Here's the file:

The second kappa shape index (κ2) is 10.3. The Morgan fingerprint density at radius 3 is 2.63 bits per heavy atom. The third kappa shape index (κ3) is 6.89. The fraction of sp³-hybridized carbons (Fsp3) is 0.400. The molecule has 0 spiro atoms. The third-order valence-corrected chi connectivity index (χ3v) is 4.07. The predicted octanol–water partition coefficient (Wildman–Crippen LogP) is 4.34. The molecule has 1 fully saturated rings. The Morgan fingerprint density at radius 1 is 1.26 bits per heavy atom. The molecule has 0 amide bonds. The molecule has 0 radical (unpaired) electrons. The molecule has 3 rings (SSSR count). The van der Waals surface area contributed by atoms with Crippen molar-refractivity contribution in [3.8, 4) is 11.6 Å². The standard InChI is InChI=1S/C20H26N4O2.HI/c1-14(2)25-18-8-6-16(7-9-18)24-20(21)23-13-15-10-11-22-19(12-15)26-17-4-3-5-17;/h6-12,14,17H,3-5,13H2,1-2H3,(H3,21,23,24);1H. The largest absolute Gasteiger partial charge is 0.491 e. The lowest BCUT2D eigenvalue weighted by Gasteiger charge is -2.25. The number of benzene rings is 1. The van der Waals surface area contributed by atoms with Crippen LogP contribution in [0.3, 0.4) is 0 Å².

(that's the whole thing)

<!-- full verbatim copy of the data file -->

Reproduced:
The second kappa shape index (κ2) is 10.3. The Morgan fingerprint density at radius 3 is 2.63 bits per heavy atom. The third kappa shape index (κ3) is 6.89. The fraction of sp³-hybridized carbons (Fsp3) is 0.400. The molecule has 0 spiro atoms. The third-order valence-corrected chi connectivity index (χ3v) is 4.07. The predicted octanol–water partition coefficient (Wildman–Crippen LogP) is 4.34. The molecule has 1 fully saturated rings. The Morgan fingerprint density at radius 1 is 1.26 bits per heavy atom. The molecule has 0 amide bonds. The molecule has 0 radical (unpaired) electrons. The molecule has 3 rings (SSSR count). The van der Waals surface area contributed by atoms with Crippen molar-refractivity contribution in [3.8, 4) is 11.6 Å². The standard InChI is InChI=1S/C20H26N4O2.HI/c1-14(2)25-18-8-6-16(7-9-18)24-20(21)23-13-15-10-11-22-19(12-15)26-17-4-3-5-17;/h6-12,14,17H,3-5,13H2,1-2H3,(H3,21,23,24);1H. The largest absolute Gasteiger partial charge is 0.491 e. The lowest BCUT2D eigenvalue weighted by Gasteiger charge is -2.25. The number of benzene rings is 1. The van der Waals surface area contributed by atoms with Crippen LogP contribution in [0.3, 0.4) is 0 Å².